“Government of the willing” —How long can it last?

Like a game of fantasy football, the establishment media and media pundits fill the pages and the air waves with speculation about how long the present coalition government may last.

The coalition of Fianna Fáil, Fine Gael and the Green Party, while only in office since 27 June, stumbles and staggers from one crisis to another. Whether these are merely teething problems or something deeper only time will tell; but what is clear is that the political representatives of the ruling class have been weakened by the results of the general election.

The Green Party was hauled on board this leaking vessel to give the appearance of change and renewal, to allow a government to be formed that will follow the diktats of the European Union in regard to the further austerity coming to us shortly.

The Green Party will no doubt experience further tensions and defections as the real agenda of the state bites harder and the level of idealism wanes. Unemployment will not decline any time soon, as the pandemic will continue to send shock waves through the economic system.

Many small businesses opened their doors in the hope that they can salvage something, but many may well go under within the next few months as economic activity stagnates. Workers’ spending power has been drastically hit, yet rents and the costs of child care have not come down. There will no doubt be further job losses throughout the economy, north and south, especially in the retail and service sectors.

As workers are being coerced back to work by the state, many of them are now experiencing serious health risks in unsafe and unchecked working conditions. The trade union movement has failed to rise to the challenge, to be the focal point of demanding real health and safety measures.

In all branches of the economy the bosses have appointed “covid-19 safety officers,” from the foreman on building sites to line managers in banks and shops. The bosses have been policing their compliance themselves.

IBEC estimates that 40 per cert of workers now working from home will continue doing so for the foreseeable future, home working becoming the new norm, saving employers millions on fixed costs. Research has shown that there has been a growth in productivity without recompense to workers. While the growth in home working may well suit a minority, it will have a negative impact on the lives of tens of thousands of individuals and families, with increased stress and strain.

On the national and the global level, what the impact on corporate landlords and commercial property speculation will be with the growth in home working has yet to unfold. Big monopolies, such as Facebook, Google, Amazon, and Microsoft, have been telling their workers that they will be working from home also, allowing employers the opportunity to restructure their business model. How many will now need fancy headquarters?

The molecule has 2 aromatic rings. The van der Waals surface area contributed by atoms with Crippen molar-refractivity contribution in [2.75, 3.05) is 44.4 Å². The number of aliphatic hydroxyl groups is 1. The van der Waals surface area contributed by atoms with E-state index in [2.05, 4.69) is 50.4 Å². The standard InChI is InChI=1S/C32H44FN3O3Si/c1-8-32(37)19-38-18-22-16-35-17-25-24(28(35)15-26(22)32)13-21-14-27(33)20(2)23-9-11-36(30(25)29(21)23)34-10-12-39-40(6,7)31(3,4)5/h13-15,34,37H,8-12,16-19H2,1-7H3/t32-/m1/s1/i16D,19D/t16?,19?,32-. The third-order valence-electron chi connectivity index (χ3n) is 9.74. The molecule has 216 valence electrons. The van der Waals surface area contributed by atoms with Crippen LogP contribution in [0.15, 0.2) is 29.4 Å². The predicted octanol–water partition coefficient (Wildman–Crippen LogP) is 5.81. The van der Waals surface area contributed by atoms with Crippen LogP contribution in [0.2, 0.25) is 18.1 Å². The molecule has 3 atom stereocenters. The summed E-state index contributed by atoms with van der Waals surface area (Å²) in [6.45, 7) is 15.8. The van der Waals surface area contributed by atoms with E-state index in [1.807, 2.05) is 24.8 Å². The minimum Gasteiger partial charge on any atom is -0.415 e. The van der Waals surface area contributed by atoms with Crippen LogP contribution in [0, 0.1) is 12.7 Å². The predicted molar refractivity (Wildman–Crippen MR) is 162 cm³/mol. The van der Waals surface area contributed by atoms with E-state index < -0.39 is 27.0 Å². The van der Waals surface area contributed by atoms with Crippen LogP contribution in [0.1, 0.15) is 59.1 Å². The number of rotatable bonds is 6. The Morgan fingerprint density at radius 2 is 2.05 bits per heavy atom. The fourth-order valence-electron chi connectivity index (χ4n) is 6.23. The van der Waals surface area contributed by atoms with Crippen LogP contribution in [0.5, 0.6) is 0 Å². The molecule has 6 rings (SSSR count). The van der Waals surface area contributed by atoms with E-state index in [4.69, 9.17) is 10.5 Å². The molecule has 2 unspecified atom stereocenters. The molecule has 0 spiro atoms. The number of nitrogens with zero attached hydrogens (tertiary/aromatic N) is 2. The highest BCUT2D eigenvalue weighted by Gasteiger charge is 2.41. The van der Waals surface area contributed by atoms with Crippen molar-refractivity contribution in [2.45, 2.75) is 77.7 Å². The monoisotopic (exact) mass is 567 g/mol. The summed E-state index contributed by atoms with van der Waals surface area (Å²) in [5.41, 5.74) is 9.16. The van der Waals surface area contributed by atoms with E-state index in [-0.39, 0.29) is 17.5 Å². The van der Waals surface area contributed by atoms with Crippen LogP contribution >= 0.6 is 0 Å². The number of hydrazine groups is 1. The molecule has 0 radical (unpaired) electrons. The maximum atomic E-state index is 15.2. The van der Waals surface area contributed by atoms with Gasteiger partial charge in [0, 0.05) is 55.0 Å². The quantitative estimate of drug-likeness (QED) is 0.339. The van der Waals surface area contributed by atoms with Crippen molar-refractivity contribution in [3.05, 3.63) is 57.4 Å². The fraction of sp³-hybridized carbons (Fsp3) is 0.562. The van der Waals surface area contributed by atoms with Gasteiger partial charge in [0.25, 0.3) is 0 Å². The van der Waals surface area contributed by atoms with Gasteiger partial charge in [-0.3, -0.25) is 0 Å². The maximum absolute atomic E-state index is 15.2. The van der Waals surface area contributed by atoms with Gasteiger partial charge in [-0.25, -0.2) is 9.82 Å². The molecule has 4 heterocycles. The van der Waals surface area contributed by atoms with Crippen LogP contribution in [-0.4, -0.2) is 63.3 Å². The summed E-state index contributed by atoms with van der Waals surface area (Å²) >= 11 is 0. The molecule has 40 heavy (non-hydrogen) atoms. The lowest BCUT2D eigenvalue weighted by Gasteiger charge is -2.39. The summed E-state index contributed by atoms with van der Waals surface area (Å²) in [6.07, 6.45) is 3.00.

What will be the impact on finance capital? Property speculation has been a central avenue for capital speculation and accumulation for decades now. What if there is a decline in the amount of office space required, or when income from rents begins to decline?

Manufacturing is stagnant. For some time the scientific and technological revolution has been shifting in favour of China. That shift is one of the main contributory factors to the growing hostility by both the United States and the European Union towards China as they attempt to control and narrow its influence on the global economy. One example is Huawei, which has become the global leader in the manufacture of smartphones, overtaking Samsung and Apple.

While the machination of the establishment political parties may provide some diversion and light entertainment in these pandemic days, now is the time to build the forces to defend workers’ rights and their terms and conditions. Parliamentary manoeuvring and an emphasis on electoralism will not achieve what needs to be done.

Workers must rely in the first place on their numbers and organised strength. We have great strength, yet it is unrealised and remains untapped. The struggle for water showed us that potential.

We need to build greater co-operation between workers at the global level and a new internationalism, acting in solidarity and collaboration with workers and their organisations against a common enemy and a shared exploitation.